Layouts are made up of parts. Depending on your objectives, your layout may contain header and footer parts, a body part, one or more subsummary parts, and maybe even a leading or trailing grand summary. Every layout must contain at least one part.
Briefly, the purpose and some characteristics of each type of part are as listed here:
For more information about using summary fields and summary parts to create reports, see "Summarized Reports," p. 287.
Adding and Ordering Parts
There are two ways of adding parts to a layout. The first is by clicking and dragging the Part button in the Status Area to the point where you want the new part to appear. You are prompted to select a part type when you let up the mouse. Although it is convenient, we discourage this method of adding new parts. New parts, except when added to the very bottom of the layout, always come at the expense of existing parts. That is, if you have a 50pixel header followed by a 200pixel body, and you attempt to add a subsummary between these parts, the body part shrinks by the size of the subsummary part. Moreover, fields that were in the body part may now be part of the subsummary part.
The other option for adding new parts, which we prefer in almost every circumstance, is to use the Part Setup dialog (shown in Figure 4.9), which can be found under the Layouts menu. When parts are added with this tool, it's not at the expense of any existing part; the total height of the layout increases.
Figure 4.9. You can add, edit, delete, and reorder the parts on a layout from the Part Setup dialog.
The Part Setup dialog can also be used to reorder, edit, and delete parts. The only types of parts that can be reordered are the body and subsummary parts. To reorder these, click the arrow in front of the part name and drag it to the desired position. Other part types appear with a lock in front of them, indicating that they are fixed in a certain order by definition.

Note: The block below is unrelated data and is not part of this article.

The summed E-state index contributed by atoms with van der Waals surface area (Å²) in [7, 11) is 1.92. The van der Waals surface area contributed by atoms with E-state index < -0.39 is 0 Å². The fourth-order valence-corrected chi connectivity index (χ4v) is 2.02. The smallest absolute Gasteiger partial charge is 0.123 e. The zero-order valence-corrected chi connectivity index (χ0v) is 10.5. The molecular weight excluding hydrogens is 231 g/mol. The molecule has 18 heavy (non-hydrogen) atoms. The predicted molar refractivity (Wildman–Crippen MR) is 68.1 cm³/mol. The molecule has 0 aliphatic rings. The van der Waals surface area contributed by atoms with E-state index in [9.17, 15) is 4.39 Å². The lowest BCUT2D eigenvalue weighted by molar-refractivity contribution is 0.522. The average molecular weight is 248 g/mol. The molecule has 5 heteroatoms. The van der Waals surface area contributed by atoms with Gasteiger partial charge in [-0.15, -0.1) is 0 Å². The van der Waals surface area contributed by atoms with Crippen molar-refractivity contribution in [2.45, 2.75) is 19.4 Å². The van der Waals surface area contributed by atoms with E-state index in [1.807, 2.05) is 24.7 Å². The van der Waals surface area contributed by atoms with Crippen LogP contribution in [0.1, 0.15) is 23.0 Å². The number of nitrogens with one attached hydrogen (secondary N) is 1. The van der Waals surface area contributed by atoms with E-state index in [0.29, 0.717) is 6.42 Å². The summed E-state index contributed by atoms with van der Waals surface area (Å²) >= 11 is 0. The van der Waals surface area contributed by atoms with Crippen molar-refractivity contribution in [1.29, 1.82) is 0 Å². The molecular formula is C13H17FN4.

You can delete a part from a layout either by selecting it from the Part Setup dialog and clicking Delete, or by clicking the part label while in Layout mode and pressing the Backspace or Delete key on your keyboard. Either way, when you delete a part, any objects contained in that part are also deleted.
Formatting a Part
You can configure a few attributes of parts directly from Layout mode itself. First, you can set a background color and/or fill pattern for a part by clicking on the part label, and then selecting a color and/or fill pattern. (Control-clicking) [right+clicking] on the part label similarly pulls up a contextual menu with access to these attributes.
You can achieve much the same effect simply by drawing a large rectangle on the layout, sending it to the back, and locking it. Setting a background color for the part is preferred, though, because the color extends to the right and downward if the user expands the window beyond the boundaries of your rectangle.
For users with monitors set to higher resolutions than your database was designed for, consider adding a footer with a background color different from your body part so that users can visually see where the layout "ends" and size their windows appropriately.
You can also change a part's size. To do this, simply click on the dividing line between two parts and drag either up or down. When making a part smaller, you can remove whitespace from the part, but you are prevented from dragging through any objects in the part. Any expansion of a part increases the overall size of the part.